Former Japanese prime minister Shinzo Abe has died after being shot while giving a speech in the western city of Nara, state broadcaster NHK said. His death was also confirmed by a source within the ruling Liberal Democrat Party, Reuters reported. Abe, 67, held his chest as he collapsed, his shirt stained with blood.
NHK showed footage of security guards running towards him. He sustained injuries to the right side of his neck and left collarbone, the Nara City Fire Department said, adding that he was in cardiopulmonary arrest before being taken to hospital.
Defense Minister Nobuo Kishi said Abe had received a blood transfusion. A puff of white smoke was seen as he made a campaign speech outside a train station. A reporter on the scene said they heard two back-to-back explosions during the speech of Japanese prime minister. A 41-year-old man has been arrested, police said. The suspect told officers he was unhappy with Abe and intended to kill him, NHK reported.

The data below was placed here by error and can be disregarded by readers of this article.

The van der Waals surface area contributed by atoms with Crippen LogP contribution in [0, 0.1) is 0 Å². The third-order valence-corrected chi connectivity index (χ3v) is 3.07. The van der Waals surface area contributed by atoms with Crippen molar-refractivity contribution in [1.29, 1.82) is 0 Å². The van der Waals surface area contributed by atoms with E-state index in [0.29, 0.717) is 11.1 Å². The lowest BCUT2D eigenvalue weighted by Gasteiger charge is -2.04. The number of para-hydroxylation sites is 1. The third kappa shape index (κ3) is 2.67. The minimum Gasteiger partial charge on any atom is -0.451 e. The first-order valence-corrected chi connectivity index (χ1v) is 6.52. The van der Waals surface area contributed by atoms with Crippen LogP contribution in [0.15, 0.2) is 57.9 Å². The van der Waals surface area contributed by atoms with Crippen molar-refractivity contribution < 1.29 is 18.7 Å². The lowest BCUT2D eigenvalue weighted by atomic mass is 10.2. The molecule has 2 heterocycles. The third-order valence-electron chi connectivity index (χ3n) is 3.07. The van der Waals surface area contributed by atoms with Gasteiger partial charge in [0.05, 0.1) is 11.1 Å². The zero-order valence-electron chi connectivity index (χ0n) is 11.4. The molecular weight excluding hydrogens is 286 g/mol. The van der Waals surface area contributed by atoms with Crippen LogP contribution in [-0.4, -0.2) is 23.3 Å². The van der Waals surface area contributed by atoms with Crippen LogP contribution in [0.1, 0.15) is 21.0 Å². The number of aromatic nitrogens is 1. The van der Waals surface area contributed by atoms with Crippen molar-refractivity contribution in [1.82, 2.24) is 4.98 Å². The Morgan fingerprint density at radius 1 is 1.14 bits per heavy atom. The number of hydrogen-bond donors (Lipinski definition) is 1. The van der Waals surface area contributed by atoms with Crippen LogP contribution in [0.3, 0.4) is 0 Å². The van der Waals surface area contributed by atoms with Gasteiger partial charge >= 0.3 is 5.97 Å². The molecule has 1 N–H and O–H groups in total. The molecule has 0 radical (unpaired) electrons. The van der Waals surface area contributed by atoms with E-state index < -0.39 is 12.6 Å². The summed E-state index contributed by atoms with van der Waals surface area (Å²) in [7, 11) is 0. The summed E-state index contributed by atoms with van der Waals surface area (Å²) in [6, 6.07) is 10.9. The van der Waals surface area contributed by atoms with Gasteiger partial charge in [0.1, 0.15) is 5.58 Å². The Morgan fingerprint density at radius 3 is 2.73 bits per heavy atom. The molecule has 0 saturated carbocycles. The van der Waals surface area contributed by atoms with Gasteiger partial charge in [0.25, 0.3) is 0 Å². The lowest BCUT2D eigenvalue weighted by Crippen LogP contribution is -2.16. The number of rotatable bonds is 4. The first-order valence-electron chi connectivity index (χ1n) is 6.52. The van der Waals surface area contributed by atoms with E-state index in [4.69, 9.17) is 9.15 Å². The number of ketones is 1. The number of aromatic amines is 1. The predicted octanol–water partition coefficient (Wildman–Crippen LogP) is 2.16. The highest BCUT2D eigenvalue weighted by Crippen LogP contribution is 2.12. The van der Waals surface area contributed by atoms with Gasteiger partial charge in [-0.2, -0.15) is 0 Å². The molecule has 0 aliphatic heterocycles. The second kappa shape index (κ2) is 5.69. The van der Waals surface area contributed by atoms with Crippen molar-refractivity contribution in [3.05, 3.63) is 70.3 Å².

But Kyodo News said the man had not been motivated by a grudge against Abe’s political beliefs. The suspect is also reported to have served in the Japanese Navy. Earlier, incumbent Prime Minister Fumio Kishida said that while “everything that can be done is being done”, Abe was in a “serious condition”.
Kishida added that the “act of brutality” was “absolutely inexcusable.” He has asked all cabinet members to return to Tokyo. Elections to Japan’s upper house will be held on Sunday. Political violence is rare in Japan, which has strict gun regulations.
“A barbaric act like this is absolutely inexcusable, no matter what the reasons, and we strongly condemn it,” Chief Cabinet Secretary Hirokazu Matsuno said. US Ambassador Rahm Emanuel commented, “The US government and the American people are praying for the well-being of Abe-san, his family, and the people of Japan.” Outgoing UK Prime Minister Boris Johnson said he was “totally shocked and saddened to learn of the despicable attack on Shinzo Abe.” Labor leader Sir Keir Starmer said it was a “truly dark day” while former Prime Minister David Cameron said he was “alarmed to hear the terrible news from Japan this morning about the terrible attack on my friend Japanese prime minister and former colleague Shinzo Abe. “